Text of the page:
Trey Rogers '20

Trey Rogers smiling and holding his completed thesisThesis Title: Rural Hoosiers: Theorizing the Rural Identity through an Investigation of Political Behavior and Rural Culture in Indiana 

The idea for my senior thesis came to me during the fall of my junior year as I was driving my little silver Prius back from a greenhouse in rural Indiana. For some on-the-ground research into the contemporary political environment of the Midwest – the subject of one of my final papers – I went to chat with a couple of old friends in my hometown of Crawfordsville, Indiana. One of these friends was a farmer and the owner of a local greenhouse.

For three hours, he described one of most controversial issues in the area: countywide zoning. A luxury that seems commonplace in Cambridge, countywide zoning is nothing more than the ability for the local government to determine how land is used and who can buy it: a measure to prevent the local hog farm from building a pigsty next to your backyard. This local farmer, though, saw county zoning as an infringement on his right to control the land he owned. He didn’t mind land-use regulation per say; he just didn’t want the City of Crawfordsville, the “unelected appointed urbanites” in his words, to tell him how to use his land.

This was the beginning of a summer-long effort to visit folks all around Indiana and learn more about this peculiar phenomenon, a phenomenon that I came to call the rural identity. My thesis ultimately explains how living in a rural area not only influences political opinions but constitutes political identities. I think of rurality not as a geography or a demographic, but as a culture. Rural folk have ideologies, customs, behaviors, and symbols that are their own: unique to the rural culture. I spoke with about 100 people in Indiana from four different counties, and for these conversations, I would spend the day with these folks – hang out on their farms, have a beer at the local bar, canvass their district with them. The result was a theory of the rural identity, and the beginning of a whole avenue of research for me.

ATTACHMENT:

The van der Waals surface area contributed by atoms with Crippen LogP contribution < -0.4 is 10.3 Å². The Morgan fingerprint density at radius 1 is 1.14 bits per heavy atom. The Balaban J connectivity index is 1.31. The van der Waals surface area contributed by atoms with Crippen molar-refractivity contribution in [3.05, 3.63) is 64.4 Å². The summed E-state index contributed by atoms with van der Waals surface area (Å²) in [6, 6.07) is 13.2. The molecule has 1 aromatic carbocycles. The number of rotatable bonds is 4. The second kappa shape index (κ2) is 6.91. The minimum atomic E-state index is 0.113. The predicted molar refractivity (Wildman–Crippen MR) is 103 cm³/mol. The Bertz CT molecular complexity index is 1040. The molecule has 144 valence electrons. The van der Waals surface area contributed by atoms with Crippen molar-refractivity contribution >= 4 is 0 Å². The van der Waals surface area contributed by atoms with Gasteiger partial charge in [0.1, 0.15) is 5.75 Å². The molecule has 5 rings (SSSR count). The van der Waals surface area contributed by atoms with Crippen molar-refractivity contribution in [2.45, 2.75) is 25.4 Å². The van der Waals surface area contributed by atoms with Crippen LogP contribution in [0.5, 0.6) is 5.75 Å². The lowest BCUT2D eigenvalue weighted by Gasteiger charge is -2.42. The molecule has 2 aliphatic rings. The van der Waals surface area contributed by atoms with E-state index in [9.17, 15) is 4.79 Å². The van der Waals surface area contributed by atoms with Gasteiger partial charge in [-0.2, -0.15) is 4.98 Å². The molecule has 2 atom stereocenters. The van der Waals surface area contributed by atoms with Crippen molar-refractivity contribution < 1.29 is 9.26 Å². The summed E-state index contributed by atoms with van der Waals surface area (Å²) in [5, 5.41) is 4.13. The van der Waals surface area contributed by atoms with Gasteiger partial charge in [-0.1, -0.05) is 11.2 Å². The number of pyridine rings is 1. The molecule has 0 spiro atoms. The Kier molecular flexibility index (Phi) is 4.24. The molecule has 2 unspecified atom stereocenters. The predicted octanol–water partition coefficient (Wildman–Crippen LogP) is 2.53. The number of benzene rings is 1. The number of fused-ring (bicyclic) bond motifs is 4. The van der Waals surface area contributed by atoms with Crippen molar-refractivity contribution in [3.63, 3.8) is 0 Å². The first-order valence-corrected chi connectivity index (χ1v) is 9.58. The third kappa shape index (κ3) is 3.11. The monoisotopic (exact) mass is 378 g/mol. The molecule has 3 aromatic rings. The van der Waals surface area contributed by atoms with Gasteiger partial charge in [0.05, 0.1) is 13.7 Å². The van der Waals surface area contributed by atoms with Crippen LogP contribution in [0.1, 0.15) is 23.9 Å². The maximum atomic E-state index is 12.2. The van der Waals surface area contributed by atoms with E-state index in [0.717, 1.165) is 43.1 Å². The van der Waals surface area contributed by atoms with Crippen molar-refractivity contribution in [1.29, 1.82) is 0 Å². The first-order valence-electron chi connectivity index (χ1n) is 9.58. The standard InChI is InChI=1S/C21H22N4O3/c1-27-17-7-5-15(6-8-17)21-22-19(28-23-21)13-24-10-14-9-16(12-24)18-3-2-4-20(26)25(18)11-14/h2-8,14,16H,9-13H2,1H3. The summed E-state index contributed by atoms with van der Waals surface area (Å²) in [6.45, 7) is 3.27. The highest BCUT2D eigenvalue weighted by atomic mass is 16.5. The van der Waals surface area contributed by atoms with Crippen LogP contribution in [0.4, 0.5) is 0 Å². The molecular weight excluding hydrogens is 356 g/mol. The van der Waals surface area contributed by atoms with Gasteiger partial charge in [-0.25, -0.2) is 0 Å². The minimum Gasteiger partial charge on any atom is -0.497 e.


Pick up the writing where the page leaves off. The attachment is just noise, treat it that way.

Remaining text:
This was what was most rewarding about my thesis writing experience: the possibilities for further engagement with my research. Quite selfishly, I used the social studies thesis to better understand myself and my own background: what it means to be rural, how rurality influences identity, and how we can revitalize rural areas. And I want to devote many more years to this project studying rural voting behavior whether it’s in politics, academia, or just in my personal life. 

These were the aspirations that got me through the dark days of January and February, writing chapter after chapter of subpar material that needed many revisions. Thus, my piece of advice to future writers: choose a topic that you love so much that you’re willing to write 300% more than what you’ll include in the thesis. It needn’t be a topic that’s hyper-relevant or marketable, just something that you care about. Even better if you learn more about your own identity as you go.